Today, clowns are almost entirely the domain of horror movies, but this wasn’t always the case. In the early parts of the 20th century, the American clown was a beloved comedic entertainer, and perhaps no clown was more beloved that Vincennes’ own Red Skelton.
Viewed through a contemporary lens, calling Red Skelton a clown, no matter how beloved, reads like a disservice to the man’s body of work. He was a comedian, a vaudeville entertainer, a radio, film and television star, not to mention an accomplished painter and artist. So yes, there are those who would balk at calling Red Skelton a clown, but Red Skelton himself was not among their ranks.
“I just want to be known as a clown, because to me that’s the height of my profession. It means you can do everything—sing, dance and above all, make people laugh.”
Whatever his title was, Red Skelton was a funny man.
Born as Richard Bernard Eheart on July 18th, 1913, Skelton grew up as the youngest of 4 children in an impoverished Vincennes household. His father, Joseph Skelton, was a former the Hagenbeck-Wallace Circus clown, but he died months before Red’s birth.
Because of his father’s untimely passing, young Red, or Richard as he was then known, started working as a street corner newspaper boy at the young age of 7. He uncovered an ability to make others laugh as a child and quickly developed a love for performing. He had dropped out of school entirely by 13 or 14 and found work in Vincennes minstrel shows and The Cotton Blossom showboat.
He reportedly loved the showboat, and only gave up the gig because the industry was dying. Skelton finished out his teenage years as a performer, taking work with various theatre companies, a medicine show and even the circus that his late father previously worked for.
Eventually, Skelton found his (first) wife, and his calling in Edna Stillwell and vaudeville, respectively. With Edna serving as a comedy partner, joke writer, and GED tutor, the Skelton act became more refined, and the young couple hit the road, first in the Midwest, then the East Coast. From there, Skelton’s career took off.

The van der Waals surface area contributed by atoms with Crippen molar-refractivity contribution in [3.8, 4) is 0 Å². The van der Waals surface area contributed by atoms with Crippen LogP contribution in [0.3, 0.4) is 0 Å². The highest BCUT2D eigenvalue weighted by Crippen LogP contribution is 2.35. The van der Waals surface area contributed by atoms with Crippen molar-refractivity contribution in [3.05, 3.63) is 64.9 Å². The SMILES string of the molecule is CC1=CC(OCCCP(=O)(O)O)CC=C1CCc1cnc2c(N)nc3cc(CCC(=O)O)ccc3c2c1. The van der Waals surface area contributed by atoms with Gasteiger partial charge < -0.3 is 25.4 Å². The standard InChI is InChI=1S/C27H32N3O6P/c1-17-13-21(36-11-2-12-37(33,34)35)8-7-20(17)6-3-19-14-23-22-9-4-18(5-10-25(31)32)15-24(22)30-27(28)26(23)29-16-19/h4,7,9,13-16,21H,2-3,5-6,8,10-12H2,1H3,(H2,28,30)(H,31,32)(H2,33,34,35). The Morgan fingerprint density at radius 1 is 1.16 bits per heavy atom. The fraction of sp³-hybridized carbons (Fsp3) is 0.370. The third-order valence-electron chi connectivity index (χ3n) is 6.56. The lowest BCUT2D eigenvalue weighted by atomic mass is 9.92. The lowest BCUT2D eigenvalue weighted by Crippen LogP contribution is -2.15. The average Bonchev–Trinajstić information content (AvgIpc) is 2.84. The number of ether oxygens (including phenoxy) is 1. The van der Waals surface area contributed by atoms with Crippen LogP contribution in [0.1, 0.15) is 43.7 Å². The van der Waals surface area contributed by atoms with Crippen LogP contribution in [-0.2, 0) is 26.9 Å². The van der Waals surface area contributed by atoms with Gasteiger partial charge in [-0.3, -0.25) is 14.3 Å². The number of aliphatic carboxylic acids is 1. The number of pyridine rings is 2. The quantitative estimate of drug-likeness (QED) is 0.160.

He conquered film, radio, and television in succession, and was a household name in the United States from the 30s all the way through to the 70s. In many ways, Skelton was a throwback to an older era of comedy, bearing more in common with Charlie Chaplin and the Marx Brothers that the “contemporary” comics of the 50s, 60s, and 70s.
Despite having strong ratings, the Red Skelton Hour television program was abruptly canceled in 1970, as the networks attempted to skew younger. Skelton was betrayed by this and stepped back from the limelight. His next television appearance was in 1975, when one of his former writers, Johnny Carson, had him on as a Tonight Show guest.
In his later years, Skelton began a second career as an artist, which was something he had always done as a hobby. He became known for his paintings of clowns and, in fittingly ironic fashion for a comedian, reportedly made more money from his art than from his comedy.
Red Skelton passed away in 1997, but his legacy lives on in Vincennes. There’s the Red Skelton Performing Arts Center, the Red Skelton Museum of American Comedy and even the Red Skelton Memorial Bridge. Skelton is remembered on the Hollywood Walk of Fame and has won a number of ‘Lifetime Achievement’ awards.
More notably, he was named an honorary faculty member of the Ringling Bros. and Barnum & Bailey Clown College in 1968 and again in 1969.